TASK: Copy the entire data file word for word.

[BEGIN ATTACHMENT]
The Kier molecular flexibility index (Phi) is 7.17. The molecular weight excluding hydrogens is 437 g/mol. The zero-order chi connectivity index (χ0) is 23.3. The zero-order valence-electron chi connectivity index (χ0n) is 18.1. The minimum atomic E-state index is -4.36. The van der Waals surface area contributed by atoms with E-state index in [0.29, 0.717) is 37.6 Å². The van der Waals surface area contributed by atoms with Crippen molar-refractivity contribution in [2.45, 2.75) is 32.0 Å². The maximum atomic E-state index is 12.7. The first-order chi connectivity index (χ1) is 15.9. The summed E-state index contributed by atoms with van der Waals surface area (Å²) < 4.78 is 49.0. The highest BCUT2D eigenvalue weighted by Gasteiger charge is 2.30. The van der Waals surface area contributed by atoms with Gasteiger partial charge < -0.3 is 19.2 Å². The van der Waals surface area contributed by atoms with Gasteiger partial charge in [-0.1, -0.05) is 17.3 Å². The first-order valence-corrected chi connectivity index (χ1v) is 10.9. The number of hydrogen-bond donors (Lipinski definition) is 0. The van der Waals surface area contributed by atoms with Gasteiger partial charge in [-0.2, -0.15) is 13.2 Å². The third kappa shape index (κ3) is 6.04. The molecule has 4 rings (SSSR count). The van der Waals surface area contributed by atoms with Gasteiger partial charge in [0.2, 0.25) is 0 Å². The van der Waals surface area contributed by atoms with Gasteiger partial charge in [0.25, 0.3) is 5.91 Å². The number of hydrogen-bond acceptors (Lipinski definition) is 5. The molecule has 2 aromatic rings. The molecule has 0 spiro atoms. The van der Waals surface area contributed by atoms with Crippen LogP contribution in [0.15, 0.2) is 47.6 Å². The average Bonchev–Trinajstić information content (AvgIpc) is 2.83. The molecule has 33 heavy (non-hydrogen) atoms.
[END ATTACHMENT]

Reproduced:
The Kier molecular flexibility index (Phi) is 7.17. The molecular weight excluding hydrogens is 437 g/mol. The zero-order chi connectivity index (χ0) is 23.3. The zero-order valence-electron chi connectivity index (χ0n) is 18.1. The minimum atomic E-state index is -4.36. The van der Waals surface area contributed by atoms with E-state index in [0.29, 0.717) is 37.6 Å². The van der Waals surface area contributed by atoms with Crippen molar-refractivity contribution in [2.45, 2.75) is 32.0 Å². The maximum atomic E-state index is 12.7. The first-order chi connectivity index (χ1) is 15.9. The summed E-state index contributed by atoms with van der Waals surface area (Å²) < 4.78 is 49.0. The highest BCUT2D eigenvalue weighted by Gasteiger charge is 2.30. The van der Waals surface area contributed by atoms with Gasteiger partial charge < -0.3 is 19.2 Å². The van der Waals surface area contributed by atoms with Gasteiger partial charge in [-0.1, -0.05) is 17.3 Å². The first-order valence-corrected chi connectivity index (χ1v) is 10.9. The number of hydrogen-bond donors (Lipinski definition) is 0. The van der Waals surface area contributed by atoms with Gasteiger partial charge in [-0.2, -0.15) is 13.2 Å². The third kappa shape index (κ3) is 6.04. The molecule has 4 rings (SSSR count). The van der Waals surface area contributed by atoms with Gasteiger partial charge in [0.2, 0.25) is 0 Å². The van der Waals surface area contributed by atoms with Gasteiger partial charge in [0.25, 0.3) is 5.91 Å². The number of hydrogen-bond acceptors (Lipinski definition) is 5. The molecule has 2 aromatic rings. The molecule has 0 spiro atoms. The van der Waals surface area contributed by atoms with Crippen LogP contribution in [0.15, 0.2) is 47.6 Å². The average Bonchev–Trinajstić information content (AvgIpc) is 2.83. The molecule has 33 heavy (non-hydrogen) atoms.